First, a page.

Homework 6 Solutions

22C:116, Spring 1997

Ioana M. Lungeanu
Problem 1 part A:

    There are multiple solutions to this problem.  One is given:

    The root (superuser) creates the .password file in each user's
    home directory.  The root makes the user the owner of the
    .password file, with WR access rights to it.  There is a group
    containing one generic user, call it LOGIN.  The group of the
    .password file is set to LOGIN with R access on it.  The
    user-authentication program (login) runs in the name of this
    LOGIN group.

    file            owner           group           rights

    user_home_dir   user            -               RWX/---/R-X
    .passward       user            LOGIN           RW-/R--/---
    login           LOGIN           -               RWX/---/---

    User_authentication_program may reside, for example in /bin.

    Note that if the user makes his .password file publically
    readable, security may still rest on cryptographic protection
    of the password.  If the user makes his .password file publically
    writable, security is lost.  Users should not do this, and the
    chmod program could be modified to guard against this mistake.
    If the user deletes or renames the .password file, the login
    program would be unable to function, so again, the rm and mv
    commands should guard against this mistake.  Typically, such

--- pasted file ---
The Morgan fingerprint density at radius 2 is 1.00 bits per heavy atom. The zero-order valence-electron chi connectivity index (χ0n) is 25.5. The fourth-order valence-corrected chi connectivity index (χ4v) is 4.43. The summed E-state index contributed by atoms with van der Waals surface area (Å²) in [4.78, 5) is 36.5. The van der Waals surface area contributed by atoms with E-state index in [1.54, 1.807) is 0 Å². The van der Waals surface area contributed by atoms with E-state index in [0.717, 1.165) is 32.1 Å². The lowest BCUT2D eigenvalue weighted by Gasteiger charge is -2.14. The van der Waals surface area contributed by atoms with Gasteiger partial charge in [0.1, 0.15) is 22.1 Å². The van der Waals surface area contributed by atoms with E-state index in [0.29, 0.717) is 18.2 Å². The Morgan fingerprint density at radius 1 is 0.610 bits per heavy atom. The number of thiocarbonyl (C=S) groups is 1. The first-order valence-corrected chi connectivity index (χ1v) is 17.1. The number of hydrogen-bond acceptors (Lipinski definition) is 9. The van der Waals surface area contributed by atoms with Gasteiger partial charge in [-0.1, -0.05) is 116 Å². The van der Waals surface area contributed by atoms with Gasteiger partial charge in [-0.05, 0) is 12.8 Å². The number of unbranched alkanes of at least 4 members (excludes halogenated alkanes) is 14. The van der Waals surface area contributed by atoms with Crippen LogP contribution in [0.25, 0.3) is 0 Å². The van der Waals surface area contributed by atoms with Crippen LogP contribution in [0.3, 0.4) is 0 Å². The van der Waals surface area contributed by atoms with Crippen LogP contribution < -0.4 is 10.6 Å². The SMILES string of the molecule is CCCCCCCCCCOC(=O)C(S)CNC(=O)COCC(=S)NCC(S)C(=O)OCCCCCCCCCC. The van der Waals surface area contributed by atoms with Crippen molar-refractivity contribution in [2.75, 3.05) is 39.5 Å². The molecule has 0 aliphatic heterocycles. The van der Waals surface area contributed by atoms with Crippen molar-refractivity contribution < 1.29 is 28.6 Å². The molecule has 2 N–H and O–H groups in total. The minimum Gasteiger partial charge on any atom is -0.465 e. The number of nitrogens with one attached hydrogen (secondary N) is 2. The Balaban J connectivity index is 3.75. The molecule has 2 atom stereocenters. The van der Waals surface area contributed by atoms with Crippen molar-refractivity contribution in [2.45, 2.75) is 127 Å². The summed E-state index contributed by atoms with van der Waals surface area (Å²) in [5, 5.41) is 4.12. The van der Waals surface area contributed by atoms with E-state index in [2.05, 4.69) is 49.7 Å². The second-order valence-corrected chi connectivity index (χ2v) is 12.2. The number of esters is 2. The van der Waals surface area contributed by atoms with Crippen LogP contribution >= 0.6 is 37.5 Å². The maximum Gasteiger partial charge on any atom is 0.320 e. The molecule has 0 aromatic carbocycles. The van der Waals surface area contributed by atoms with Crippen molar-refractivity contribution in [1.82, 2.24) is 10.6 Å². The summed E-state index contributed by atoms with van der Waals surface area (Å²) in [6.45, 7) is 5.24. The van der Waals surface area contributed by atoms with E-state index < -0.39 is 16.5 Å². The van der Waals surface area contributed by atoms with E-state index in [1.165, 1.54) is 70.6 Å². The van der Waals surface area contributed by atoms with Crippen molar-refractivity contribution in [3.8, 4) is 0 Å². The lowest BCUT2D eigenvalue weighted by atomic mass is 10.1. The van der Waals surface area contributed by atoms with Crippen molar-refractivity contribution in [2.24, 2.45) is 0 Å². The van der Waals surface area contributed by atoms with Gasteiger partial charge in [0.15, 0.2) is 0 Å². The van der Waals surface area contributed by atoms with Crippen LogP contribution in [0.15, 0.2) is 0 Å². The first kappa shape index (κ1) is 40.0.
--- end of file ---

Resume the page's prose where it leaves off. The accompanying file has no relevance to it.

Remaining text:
guards would be in the form of a message "Do you really want
    to do this? (Y/N):"

Problem 1 part B:

    The association between a user and the numerical user and
    group IDs is central to system security, so it should not be
    possible for anyone to modify this other than the superuser.
    Placing this in /etc/login, as in current UNIX systems (or in
    something similar, writable only by the system) would make
    perfectly good sense.

        Disclosure of user and group id's causes no problems,
        so this file can be publically readable.  Allowing
        anyone but the system to set them could allow some user
        to masquerade as some other user.

    For the sake of efficient computation, it should be easy for
    the login program to map from login name to home directory,
    so including this in some place like the /etc/login file makes
    sense.  In fact, allowing users to change their login name
    would be possible, so long as users could not select a name
    used by someone else.

        Public disclosure of user login names causes no problems,
        other than allowing users to become the target of junk

    The user's preferred shell could be put in the user's personal
    .login file -- it is clearly not needed by other users and
    should be easy for the user to change when needed.

        Public disclosure of a user's preferred shell is never
        needed but causes no problems.  Nobody but the user
        should be able to change their preferred shell.  If the
        user selects a non-functional shell, it is the user's
        fault.  The passwd program (or whatever tool the user
        uses for editing the .login file) should provide some
        degree of protection against setting an invalid preferred

    Directory information currently in the .login file (office
    address, phone numbers, etc) can be easily moved to publically
    readable files akin to the .plan and .project files.

        Disclosure of this information should be at the user's

Problem 2

    Transmitting Process